Apple's taking another step in its ongoing effort to make its iDevices more friendly to medical professionals. "ResearchKit" was introduced this morning in a San Francisco event by Senior VP of operations Jeff Williams; he calls it, "a software framework made specifically for medical research." More specifically, ResearchKit is a solution for making iOS devices with HealthKit into "powerful tools for diagnosis." The long and short is ResearchKit is intended to make medical diagnosis apps easier to create by medical professionals. A handful of apps were shown off that help with diagnosis of a range of conditions, from Parkinson's to breast cancer. The data collected by these apps, which Apple says it won't see and you can opt out of sharing, can be used for enormous research projects.
Apple's already working with a handful of high-profile research institutions, including the University of Rochester and Sage Bionetworks (among others). Testimonials given in a video shown at the event highlight the power of Apple's platform -- 700 million iPhones have been sold, Apple CEO Tim Cook says -- which research institutions can leverage for data. Even if only a small fraction of Apple's enormous userbase opts in, the potential is tremendous.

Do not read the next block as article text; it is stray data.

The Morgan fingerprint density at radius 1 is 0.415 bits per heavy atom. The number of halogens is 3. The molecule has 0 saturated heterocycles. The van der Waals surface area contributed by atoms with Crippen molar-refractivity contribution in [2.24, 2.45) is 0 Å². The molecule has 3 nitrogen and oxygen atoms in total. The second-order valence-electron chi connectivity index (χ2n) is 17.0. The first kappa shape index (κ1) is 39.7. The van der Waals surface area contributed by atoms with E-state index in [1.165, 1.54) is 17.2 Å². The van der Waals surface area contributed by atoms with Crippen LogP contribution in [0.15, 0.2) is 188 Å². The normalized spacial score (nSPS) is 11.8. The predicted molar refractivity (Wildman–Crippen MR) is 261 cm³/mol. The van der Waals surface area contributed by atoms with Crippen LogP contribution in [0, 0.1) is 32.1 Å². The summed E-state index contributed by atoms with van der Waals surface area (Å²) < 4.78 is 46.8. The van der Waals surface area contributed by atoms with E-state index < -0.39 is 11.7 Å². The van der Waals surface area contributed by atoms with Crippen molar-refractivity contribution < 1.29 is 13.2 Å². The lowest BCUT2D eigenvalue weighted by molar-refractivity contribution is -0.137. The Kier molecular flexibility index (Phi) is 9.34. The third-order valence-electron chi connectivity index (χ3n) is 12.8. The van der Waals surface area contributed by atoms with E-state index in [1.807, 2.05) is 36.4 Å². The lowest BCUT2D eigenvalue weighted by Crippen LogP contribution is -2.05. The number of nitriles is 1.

As Engadget's Dana Wollman wrote in today's liveblog:
"'Methods for medical research haven't really changed in decades,' one researcher says. Another said that after sending out 60,000 letters in the mail, they might only get back 305 responses."
ResearchKit launches in the coming month, and a handful of apps will be available starting today. These apps focus on breast cancer, diabetes, Parkinson's disease, cardiovascular disease and asthma. Further cementing Apple's dedication to the software toolkit acting as a public service, ResearchKit is open-source software.